The seeds might represent a specific promise for our future, or a vision of the provision He intends to supply. They might be a picture of what our “promised land” will look like. It is rare that God gives us a finished garden in bloom in answer to our prayers. He’s much more likely to give us a seed starter pack and ask us to do the sowing (with Adam and Eve as the obvious exception!)
Our seed packet might come in the form of a strong desire of the heart that doesn’t go away over time, a specific scripture promise, or a prophecy. It might be a missionary call or a ministry focus. In most cases, others will confirm that they, too, can “see” the type of seeds God has given us. Biblically, it’s a good thing to ask God to confirm our gifts and callings through others. It helps us to stay focused on our personal harvest.
A seed will not take root until it is sown. How do we sow word-seeds? With our prayers and our confessions of faith. We agree that the word we have heard is good, and ask God to bring it to pass. We keep speaking in faith ("I'm growing tomatoes this year!") until we see our harvest appear.
This agricultural principle is easily understood, yet many of us feel silly "speaking faith" concerning spiritual things when we don't see immediate results. We misinterpret delay as failure, when all the while our seeds are secretly taking root underground. If we watered them faithfully instead, we would be much more productive! We must learn to apply the eternal law of sowing and reaping to our spiritual lives. (See Genesis 8:22 for confirmation).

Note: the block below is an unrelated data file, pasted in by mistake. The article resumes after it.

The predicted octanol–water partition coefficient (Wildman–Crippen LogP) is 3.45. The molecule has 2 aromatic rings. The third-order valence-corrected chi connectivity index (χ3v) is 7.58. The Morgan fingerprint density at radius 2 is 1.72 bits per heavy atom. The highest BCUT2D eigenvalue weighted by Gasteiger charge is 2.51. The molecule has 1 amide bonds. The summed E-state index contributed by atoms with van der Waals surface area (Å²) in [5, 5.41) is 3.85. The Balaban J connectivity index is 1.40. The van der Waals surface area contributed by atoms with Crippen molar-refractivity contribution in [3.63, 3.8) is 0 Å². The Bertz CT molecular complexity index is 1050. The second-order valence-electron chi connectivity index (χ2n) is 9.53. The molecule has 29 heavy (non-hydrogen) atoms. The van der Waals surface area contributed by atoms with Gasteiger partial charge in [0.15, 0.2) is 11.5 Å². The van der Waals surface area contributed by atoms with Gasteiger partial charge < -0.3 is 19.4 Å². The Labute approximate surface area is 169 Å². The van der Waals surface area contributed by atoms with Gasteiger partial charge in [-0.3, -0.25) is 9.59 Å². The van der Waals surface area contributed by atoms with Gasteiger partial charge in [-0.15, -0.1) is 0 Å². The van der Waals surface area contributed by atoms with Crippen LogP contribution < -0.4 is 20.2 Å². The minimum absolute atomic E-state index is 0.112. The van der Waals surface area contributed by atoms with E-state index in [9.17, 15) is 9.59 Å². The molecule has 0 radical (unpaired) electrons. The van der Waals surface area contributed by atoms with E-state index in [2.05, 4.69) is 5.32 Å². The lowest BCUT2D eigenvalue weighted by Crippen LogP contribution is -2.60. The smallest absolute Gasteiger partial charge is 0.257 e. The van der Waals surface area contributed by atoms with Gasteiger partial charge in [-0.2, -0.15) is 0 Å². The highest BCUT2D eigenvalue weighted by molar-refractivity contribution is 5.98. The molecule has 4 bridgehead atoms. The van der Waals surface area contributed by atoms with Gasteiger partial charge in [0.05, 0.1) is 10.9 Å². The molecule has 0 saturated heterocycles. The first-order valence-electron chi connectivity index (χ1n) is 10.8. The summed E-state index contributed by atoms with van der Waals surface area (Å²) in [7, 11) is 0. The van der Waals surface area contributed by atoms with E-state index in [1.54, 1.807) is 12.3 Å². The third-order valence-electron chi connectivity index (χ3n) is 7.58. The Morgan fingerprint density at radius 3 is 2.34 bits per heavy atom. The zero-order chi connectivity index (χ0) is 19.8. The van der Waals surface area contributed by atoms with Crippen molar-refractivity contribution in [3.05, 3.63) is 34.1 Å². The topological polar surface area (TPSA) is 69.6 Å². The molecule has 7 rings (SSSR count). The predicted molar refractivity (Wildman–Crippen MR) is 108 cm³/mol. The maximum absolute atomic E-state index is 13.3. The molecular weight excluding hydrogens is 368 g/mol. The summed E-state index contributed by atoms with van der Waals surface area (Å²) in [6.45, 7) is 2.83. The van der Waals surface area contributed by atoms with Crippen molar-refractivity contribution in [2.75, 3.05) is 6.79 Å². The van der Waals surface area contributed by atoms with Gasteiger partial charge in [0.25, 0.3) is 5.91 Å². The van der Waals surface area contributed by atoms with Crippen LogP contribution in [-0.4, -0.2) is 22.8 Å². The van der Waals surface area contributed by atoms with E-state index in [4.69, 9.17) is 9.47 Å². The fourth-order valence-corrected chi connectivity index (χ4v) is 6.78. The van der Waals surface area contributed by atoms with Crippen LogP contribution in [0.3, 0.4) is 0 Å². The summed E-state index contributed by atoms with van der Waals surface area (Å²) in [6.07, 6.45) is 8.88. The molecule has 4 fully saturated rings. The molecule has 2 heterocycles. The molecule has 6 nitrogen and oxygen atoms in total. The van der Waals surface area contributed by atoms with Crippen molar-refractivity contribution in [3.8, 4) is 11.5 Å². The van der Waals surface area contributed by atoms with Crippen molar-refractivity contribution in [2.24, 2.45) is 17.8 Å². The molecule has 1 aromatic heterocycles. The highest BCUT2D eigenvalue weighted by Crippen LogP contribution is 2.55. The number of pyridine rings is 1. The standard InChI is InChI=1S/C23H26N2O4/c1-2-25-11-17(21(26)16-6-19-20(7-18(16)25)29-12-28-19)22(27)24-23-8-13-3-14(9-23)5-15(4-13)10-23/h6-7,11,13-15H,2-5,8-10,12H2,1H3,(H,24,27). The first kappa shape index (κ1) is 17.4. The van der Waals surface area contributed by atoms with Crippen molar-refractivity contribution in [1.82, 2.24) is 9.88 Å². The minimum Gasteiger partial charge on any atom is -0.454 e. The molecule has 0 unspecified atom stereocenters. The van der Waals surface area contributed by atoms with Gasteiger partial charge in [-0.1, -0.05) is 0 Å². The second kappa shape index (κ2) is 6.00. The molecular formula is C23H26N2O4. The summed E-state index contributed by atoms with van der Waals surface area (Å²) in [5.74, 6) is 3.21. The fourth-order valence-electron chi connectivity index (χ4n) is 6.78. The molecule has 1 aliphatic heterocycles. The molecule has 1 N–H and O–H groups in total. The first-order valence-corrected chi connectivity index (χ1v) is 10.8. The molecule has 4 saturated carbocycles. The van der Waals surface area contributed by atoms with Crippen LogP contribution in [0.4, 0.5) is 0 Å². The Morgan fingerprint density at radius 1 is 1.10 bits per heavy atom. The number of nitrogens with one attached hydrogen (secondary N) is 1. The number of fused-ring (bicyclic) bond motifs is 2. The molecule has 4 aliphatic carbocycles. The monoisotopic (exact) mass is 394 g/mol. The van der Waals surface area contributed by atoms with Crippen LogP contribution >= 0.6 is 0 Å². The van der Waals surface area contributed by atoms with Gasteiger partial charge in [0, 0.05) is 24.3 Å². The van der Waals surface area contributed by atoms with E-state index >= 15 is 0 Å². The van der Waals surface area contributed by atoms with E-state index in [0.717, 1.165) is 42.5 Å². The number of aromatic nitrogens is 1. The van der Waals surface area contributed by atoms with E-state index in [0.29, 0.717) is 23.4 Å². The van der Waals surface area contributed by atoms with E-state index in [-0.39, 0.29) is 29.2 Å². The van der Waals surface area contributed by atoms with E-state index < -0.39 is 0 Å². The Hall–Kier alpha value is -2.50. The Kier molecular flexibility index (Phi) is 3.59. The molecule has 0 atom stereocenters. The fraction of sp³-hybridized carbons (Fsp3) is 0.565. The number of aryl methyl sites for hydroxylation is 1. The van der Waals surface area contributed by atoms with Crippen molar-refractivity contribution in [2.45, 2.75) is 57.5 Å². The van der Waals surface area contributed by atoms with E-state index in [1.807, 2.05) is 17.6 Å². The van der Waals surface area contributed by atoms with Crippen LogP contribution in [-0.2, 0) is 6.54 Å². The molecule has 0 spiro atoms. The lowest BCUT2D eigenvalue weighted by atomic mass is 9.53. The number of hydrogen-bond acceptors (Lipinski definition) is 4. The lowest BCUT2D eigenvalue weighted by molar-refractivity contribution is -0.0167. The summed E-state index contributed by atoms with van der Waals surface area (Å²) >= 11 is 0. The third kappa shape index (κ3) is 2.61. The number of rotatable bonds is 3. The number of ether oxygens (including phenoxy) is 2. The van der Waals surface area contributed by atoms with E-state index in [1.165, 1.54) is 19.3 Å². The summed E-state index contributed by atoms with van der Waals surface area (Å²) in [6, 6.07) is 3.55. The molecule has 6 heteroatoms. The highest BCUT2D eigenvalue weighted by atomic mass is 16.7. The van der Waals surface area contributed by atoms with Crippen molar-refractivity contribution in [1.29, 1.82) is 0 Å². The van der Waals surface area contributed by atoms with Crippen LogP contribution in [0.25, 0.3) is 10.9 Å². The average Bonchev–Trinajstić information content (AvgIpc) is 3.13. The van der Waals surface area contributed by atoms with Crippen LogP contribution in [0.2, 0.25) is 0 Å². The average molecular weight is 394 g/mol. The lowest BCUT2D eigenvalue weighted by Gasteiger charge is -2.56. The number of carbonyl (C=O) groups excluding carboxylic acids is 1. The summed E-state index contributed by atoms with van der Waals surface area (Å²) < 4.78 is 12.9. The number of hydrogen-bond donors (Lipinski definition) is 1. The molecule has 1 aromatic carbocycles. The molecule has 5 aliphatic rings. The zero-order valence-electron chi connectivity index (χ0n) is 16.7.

As Bible believers, we have only seeds – or words – to go on. We are all called to be sowers, waterers, and harvesters of His Word at different times. But in all cases, we must act on what we’ve been given, and work as gardeners do to reap our harvest or cultivate our soil.
This is an obvious pattern in Scripture, and yet when it comes to our own lives, we struggle. When we see only the same dirt that was in front of us before, we abandon the garden in disgust and blame the seed for its imperfection. We lack the patience and shun the toil of the gardener.
Our Hearts are Soil
While the seed packet tells us what the seeds need, it doesn’t tell us anything about the condition of our soil. God gives us something to sow, and leaves the rest in our hands. He expects us to know the condition of our hearts, our circumstances, and all the environmental concerns unique to us. He expects us to fight off the diseases and pests that threaten to destroy our crops. He expects us to gather in the harvest instead of leaving it to wither on the vine.